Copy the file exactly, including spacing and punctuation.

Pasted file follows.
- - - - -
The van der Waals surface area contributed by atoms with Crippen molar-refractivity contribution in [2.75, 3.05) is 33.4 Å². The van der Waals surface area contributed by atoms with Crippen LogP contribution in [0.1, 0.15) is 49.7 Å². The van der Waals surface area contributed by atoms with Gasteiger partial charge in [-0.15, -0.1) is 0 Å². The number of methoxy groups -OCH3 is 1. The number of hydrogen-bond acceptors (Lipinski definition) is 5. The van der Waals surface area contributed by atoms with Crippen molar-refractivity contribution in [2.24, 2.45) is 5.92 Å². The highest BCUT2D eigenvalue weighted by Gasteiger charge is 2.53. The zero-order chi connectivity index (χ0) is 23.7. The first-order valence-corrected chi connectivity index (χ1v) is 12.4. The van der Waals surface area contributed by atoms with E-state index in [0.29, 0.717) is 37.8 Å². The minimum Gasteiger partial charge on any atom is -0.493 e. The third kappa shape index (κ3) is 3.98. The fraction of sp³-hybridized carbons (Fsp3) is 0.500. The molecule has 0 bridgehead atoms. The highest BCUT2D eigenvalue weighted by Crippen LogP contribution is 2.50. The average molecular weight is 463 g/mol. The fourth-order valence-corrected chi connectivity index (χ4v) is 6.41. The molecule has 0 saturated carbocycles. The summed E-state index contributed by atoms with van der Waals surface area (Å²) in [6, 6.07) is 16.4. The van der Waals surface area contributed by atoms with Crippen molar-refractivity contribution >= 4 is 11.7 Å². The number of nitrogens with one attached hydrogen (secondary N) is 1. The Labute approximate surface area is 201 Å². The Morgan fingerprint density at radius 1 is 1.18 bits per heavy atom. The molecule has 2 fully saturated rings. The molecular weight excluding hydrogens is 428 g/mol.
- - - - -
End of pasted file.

The van der Waals surface area contributed by atoms with Crippen molar-refractivity contribution in [2.75, 3.05) is 33.4 Å². The van der Waals surface area contributed by atoms with Crippen LogP contribution in [0.1, 0.15) is 49.7 Å². The van der Waals surface area contributed by atoms with Gasteiger partial charge in [-0.15, -0.1) is 0 Å². The number of methoxy groups -OCH3 is 1. The number of hydrogen-bond acceptors (Lipinski definition) is 5. The van der Waals surface area contributed by atoms with Crippen molar-refractivity contribution in [2.24, 2.45) is 5.92 Å². The highest BCUT2D eigenvalue weighted by Gasteiger charge is 2.53. The zero-order chi connectivity index (χ0) is 23.7. The first-order valence-corrected chi connectivity index (χ1v) is 12.4. The van der Waals surface area contributed by atoms with E-state index in [0.29, 0.717) is 37.8 Å². The minimum Gasteiger partial charge on any atom is -0.493 e. The third kappa shape index (κ3) is 3.98. The fraction of sp³-hybridized carbons (Fsp3) is 0.500. The molecule has 0 bridgehead atoms. The highest BCUT2D eigenvalue weighted by Crippen LogP contribution is 2.50. The average molecular weight is 463 g/mol. The fourth-order valence-corrected chi connectivity index (χ4v) is 6.41. The molecule has 0 saturated carbocycles. The summed E-state index contributed by atoms with van der Waals surface area (Å²) in [6, 6.07) is 16.4. The van der Waals surface area contributed by atoms with Crippen molar-refractivity contribution >= 4 is 11.7 Å². The number of nitrogens with one attached hydrogen (secondary N) is 1. The Labute approximate surface area is 201 Å². The Morgan fingerprint density at radius 1 is 1.18 bits per heavy atom. The molecule has 2 fully saturated rings. The molecular weight excluding hydrogens is 428 g/mol.